Toilet training is most successful when your child is in charge and when you stay non-judgmental and matter-of-fact during the process, so your child can feel pride in his achievement, not yours. Even so, it is common to have setbacks in both bladder and bowel training after control is learned. They are as upsetting to your child as they are to you. (For additional info, check out our other blog post about potty training!)
I ask three questions when a setback occurs:
1) Has there been a change?
2) Is there an illness?
3) Has the child experienced trauma?
Illness such as a bladder infection is easily ruled out with a simple urinalysis (not invasive procedures like catheterization, ultrasounds, etc).
Trauma is often accompanied by behavioral or emotional signs besides toileting accidents. These cases can be treated by your pediatric health care provider.
Change, however, can be enough to derail most children. “After any family stress, such as a move, a parent’s absence, or a new baby, expect your child to fall back a few steps. This often happens as a child faces a Touchpoint, a demanding new developmental advance or any new fear. You need not feel defeated when your toilet-trained child suddenly wets or soils again.” (Brazelton and Sparrow, Toilet Training the Brazelton Way, p.40)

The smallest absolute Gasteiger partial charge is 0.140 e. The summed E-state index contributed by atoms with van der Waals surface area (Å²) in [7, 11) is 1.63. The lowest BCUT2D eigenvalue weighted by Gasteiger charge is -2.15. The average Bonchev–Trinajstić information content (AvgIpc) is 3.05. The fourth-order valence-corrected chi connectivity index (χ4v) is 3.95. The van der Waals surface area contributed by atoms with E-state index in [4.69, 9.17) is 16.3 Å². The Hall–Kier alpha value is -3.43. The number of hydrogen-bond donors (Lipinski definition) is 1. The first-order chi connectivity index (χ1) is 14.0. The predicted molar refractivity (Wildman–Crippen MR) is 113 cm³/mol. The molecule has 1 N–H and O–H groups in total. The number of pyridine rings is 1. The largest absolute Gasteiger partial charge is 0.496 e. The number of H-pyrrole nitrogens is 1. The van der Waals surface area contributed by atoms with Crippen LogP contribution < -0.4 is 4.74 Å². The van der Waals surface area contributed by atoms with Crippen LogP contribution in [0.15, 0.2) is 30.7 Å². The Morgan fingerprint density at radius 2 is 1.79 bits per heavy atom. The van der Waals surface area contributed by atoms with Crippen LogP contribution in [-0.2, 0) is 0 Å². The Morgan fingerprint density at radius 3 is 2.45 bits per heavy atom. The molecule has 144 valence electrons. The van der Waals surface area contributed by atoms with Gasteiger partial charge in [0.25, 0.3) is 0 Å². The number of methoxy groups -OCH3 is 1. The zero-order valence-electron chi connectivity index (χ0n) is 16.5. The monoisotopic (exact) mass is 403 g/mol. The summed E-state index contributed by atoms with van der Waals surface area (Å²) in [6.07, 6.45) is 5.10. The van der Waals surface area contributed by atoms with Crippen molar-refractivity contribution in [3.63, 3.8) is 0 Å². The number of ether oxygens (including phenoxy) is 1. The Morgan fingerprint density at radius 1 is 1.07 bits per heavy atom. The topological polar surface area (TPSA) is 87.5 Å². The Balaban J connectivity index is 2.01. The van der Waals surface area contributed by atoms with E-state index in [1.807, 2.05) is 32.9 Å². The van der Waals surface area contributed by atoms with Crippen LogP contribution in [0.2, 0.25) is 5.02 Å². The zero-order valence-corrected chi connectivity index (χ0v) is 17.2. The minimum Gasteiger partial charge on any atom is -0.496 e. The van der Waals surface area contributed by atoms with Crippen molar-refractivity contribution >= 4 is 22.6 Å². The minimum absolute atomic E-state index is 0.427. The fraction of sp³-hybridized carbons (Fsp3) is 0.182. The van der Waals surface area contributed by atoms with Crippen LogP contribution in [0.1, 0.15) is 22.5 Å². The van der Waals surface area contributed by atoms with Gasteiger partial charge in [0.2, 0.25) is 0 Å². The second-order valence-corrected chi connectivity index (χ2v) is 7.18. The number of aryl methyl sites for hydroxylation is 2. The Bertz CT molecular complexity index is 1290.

What to do? Realize that, as distressing as setbacks are, they are the norm (just not a norm parents want to share much). Reassure your child that she will get herself back on track when she’s ready. Let her choose whether she needs diapers or training pants again for a short while. Help her change her sheets and put them in the washer, but don’t point out her failure. When she’s ready to try staying dry again start with daytime, then add nap time and finally nighttime. (Nighttime dryness takes the longest to achieve.)
Trust your child to be in charge of regaining control. He will do it for himself, not you, and will never forget his feeling of achievement. And you’ll be delighted at what he’s capable of on his own.
For other resources check out this great book by Dr. T. Berry Brazelton, M.D.
Contributed by our Child Development Specialist, Robin Lindsay, MSN, FNP.